Every square foot of this planet has a history, whether people figure into it or not. Choose any street corner in your city and try to imagine all of the things that happened to all of the people standing in that very spot over the years. Now that we’re in a position to actually record these things and make them known, sooner or later a filter will be needed to deal with all of the massive amount of information that piles up. A good example of this is Panoramio on Google Earth: Eventually maps will be so covered in blue dots that you won’t be able to see the actual places unless you turn them off. Who will become the arbiter of such information? Who will decide what gets seen and what doesn’t? Now that’s the scary part, especially given the frightening, ongoing crackdown on personal photography in places like the US and UK, even as more and more CCTV cameras are put in place for the “official” version of the world. Give it 20 years, and the virtual world people have come to rely on overlaid onto and even able to change the physical world will be completely manipulable by those in control of the resources to do it. When that point comes, which reality will you believe?

posted by Poagao at 6:40 am  
Mar 19 2008

Arthur C. Clarke

Sir Arthur C. Clarke is gone, just after his 90th birthday.

I love Clarke’s work, especially 2010. 2001: A Space Odyssey, came out the year I was born. His earlier work was his best, though, and I’d like to forget all the crap he co-wrote with that pretender Gentry Lee later on. But no amount of co-written sub-par SF can make a dent in the enormous impact this gay Sci-fi author has had on the world and our society. He embodies all the reasons we must explore space, and though he’s gone now, we still need, now more than ever, to get off our asses and do it. NASA has proved that it’s not going anywhere, but there’s still hope, as it seems that a few private companies may still have the guts and the agility needed for true space exploration.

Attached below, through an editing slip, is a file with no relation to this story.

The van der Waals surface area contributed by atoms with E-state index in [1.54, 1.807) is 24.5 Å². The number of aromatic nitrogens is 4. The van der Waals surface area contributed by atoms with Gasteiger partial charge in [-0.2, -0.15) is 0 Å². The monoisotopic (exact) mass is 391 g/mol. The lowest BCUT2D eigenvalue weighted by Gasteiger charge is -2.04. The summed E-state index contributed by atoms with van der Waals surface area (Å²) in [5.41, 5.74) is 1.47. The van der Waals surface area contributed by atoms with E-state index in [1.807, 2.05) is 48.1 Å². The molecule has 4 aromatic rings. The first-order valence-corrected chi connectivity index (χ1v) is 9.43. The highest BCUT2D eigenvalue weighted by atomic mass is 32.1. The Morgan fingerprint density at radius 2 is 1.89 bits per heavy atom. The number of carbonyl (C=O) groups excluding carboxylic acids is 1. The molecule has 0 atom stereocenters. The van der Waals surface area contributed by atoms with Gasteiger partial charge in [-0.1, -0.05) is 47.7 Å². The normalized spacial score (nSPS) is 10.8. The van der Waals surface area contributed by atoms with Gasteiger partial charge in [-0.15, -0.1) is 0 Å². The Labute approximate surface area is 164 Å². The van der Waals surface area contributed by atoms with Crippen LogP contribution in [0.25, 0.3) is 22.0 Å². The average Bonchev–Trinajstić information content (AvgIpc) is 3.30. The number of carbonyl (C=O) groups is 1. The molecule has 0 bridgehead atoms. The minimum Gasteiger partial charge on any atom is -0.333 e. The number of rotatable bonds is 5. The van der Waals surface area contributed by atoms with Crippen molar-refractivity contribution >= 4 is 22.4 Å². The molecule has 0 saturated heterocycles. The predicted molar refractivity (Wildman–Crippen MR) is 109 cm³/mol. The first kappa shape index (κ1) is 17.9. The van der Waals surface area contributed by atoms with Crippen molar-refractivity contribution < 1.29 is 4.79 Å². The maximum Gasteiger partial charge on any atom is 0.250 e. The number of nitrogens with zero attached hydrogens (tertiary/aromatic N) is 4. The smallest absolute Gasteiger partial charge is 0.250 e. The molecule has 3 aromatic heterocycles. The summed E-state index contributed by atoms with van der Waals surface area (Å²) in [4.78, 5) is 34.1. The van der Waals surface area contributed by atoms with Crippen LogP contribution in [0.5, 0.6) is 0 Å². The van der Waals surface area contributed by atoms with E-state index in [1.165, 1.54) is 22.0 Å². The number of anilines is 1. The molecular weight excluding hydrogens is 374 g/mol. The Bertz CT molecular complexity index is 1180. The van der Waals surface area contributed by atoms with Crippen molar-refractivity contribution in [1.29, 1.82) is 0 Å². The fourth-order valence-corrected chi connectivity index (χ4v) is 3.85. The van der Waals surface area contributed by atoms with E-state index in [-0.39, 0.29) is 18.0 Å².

RIP, Arthur. All these worlds are yours…

posted by Poagao at 3:39 am  
Jun 02 2007

New worldviews

Two new tools for exploring the world have become available recently as Microsoft and Google fight to see who will become known as the one to go to when you want to have a look around the planet (Yahoo’s pitiful maps don’t seem to even cover anything outside of the US, so they’re not even in the running). Microsoft’s Virtual Earth, which seems like a copy of Google Earth, now includes 3D structures, so that you can see a city’s buildings from any angle A cafe in Dalllas shown in Windows Live Viewlike a poorly rendered Duke Nuke’m-era video game (full disclosure: I usually play first-person shooters in order to explore the interesting environments rather than for the actual shooting; I’m weird that way). Cities like San Francisco and Seattle are well covered. Even Dallas has quite a bit of 3D coverage, with ordinary buildings and houses presented very nicely. The lack of trees or anything besides the buildings makes every place appear very stark, however. Perhaps that will be improved upon, but it’s still very cool.